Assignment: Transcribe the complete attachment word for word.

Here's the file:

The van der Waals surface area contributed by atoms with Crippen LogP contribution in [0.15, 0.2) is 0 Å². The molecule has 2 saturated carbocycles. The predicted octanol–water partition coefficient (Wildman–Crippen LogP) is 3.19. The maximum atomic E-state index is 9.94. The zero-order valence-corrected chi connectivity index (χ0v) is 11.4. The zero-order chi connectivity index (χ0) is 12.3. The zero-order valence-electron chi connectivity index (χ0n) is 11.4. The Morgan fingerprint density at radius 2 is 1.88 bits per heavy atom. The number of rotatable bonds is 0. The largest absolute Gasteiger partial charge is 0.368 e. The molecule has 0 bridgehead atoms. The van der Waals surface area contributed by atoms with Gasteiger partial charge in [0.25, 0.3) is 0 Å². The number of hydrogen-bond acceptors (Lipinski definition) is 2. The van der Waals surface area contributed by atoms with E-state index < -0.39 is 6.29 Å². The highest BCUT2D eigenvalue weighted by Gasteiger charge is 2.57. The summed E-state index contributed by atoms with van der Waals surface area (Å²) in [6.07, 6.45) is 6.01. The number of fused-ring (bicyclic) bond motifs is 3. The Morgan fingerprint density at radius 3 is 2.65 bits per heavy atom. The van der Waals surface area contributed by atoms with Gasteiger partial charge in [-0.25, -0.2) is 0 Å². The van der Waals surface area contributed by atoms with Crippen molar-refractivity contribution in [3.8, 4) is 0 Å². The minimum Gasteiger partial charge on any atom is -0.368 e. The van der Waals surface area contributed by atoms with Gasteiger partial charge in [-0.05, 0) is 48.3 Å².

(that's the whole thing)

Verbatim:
The van der Waals surface area contributed by atoms with Crippen LogP contribution in [0.15, 0.2) is 0 Å². The molecule has 2 saturated carbocycles. The predicted octanol–water partition coefficient (Wildman–Crippen LogP) is 3.19. The maximum atomic E-state index is 9.94. The zero-order valence-corrected chi connectivity index (χ0v) is 11.4. The zero-order chi connectivity index (χ0) is 12.3. The zero-order valence-electron chi connectivity index (χ0n) is 11.4. The Morgan fingerprint density at radius 2 is 1.88 bits per heavy atom. The number of rotatable bonds is 0. The largest absolute Gasteiger partial charge is 0.368 e. The molecule has 0 bridgehead atoms. The van der Waals surface area contributed by atoms with Gasteiger partial charge in [0.25, 0.3) is 0 Å². The number of hydrogen-bond acceptors (Lipinski definition) is 2. The van der Waals surface area contributed by atoms with E-state index < -0.39 is 6.29 Å². The highest BCUT2D eigenvalue weighted by Gasteiger charge is 2.57. The summed E-state index contributed by atoms with van der Waals surface area (Å²) in [6.07, 6.45) is 6.01. The number of fused-ring (bicyclic) bond motifs is 3. The Morgan fingerprint density at radius 3 is 2.65 bits per heavy atom. The van der Waals surface area contributed by atoms with Gasteiger partial charge in [-0.25, -0.2) is 0 Å². The van der Waals surface area contributed by atoms with Crippen molar-refractivity contribution in [3.8, 4) is 0 Å². The minimum Gasteiger partial charge on any atom is -0.368 e. The van der Waals surface area contributed by atoms with Gasteiger partial charge in [-0.05, 0) is 48.3 Å².